Art practiced for physical and psychological healing in modern times

Modern day science has also investigated the power of art to help with grieving, chronic illness, and reducing stress. One way that art reduces stress is that it refocuses our mind on positive experiences, giving us relief from intruding negative thoughts and preoccupations. By focusing on beauty, aesthetics, and the act of creation we can see a path forward through our troubles.

Pink flowers stamped and watercolored onto whtite paper. Simple sketch to relax and reduce stress.
Simple sketches and coloring can significantly reduce stress and create a sense of peace and flow.

In one study at the Chelsea and Westminster Hospital, doctors observed that patients who received an art therapy intervention had significantly better sleep, lower cortisol (stress hormone) levels and even improved vital signs (Stuckey, et al., 2010.) Several investigations of patients fighting cancer (Stuckey, et al., 2010) found that art therapy improved the patient's sense of well-being and involvement in social activities. For patients in the midst of treatment, regularly drawing lowered anxiety and sadness, and lessen their feelings of stress. It's significant that art therapy continues to benefit cancer patients long after the treatment has ended.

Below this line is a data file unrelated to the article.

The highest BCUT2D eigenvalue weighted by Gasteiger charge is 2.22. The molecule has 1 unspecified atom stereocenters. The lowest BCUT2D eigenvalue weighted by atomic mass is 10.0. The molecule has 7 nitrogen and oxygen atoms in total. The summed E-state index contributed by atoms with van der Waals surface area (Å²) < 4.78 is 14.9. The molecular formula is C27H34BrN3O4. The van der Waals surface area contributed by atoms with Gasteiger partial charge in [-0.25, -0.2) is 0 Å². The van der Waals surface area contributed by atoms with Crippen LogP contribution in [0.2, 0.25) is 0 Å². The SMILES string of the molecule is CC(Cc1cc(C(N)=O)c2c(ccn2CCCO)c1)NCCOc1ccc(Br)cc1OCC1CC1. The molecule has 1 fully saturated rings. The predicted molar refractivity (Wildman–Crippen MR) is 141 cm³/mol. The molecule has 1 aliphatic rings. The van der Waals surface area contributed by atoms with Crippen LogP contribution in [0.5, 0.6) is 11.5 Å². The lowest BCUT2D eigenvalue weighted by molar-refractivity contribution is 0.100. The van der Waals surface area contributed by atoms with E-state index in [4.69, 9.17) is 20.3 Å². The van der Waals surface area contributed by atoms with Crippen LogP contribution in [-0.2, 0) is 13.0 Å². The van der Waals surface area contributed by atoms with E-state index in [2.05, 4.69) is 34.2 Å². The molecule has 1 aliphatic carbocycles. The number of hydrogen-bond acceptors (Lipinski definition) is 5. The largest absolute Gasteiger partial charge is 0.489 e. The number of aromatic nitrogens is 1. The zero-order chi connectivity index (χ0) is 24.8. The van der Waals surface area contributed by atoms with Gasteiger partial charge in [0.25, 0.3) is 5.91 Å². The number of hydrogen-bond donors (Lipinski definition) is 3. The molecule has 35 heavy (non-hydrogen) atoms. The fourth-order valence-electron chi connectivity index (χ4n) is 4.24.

Mandala art, another practice that dates from ancient times, has been researched for its particular effect on mindfulness and positivity. Just coloring a mandala improved mood and created a deep sense of spirituality (Wei, M., MD. 2020).


Amazing Ways Art Heals Communities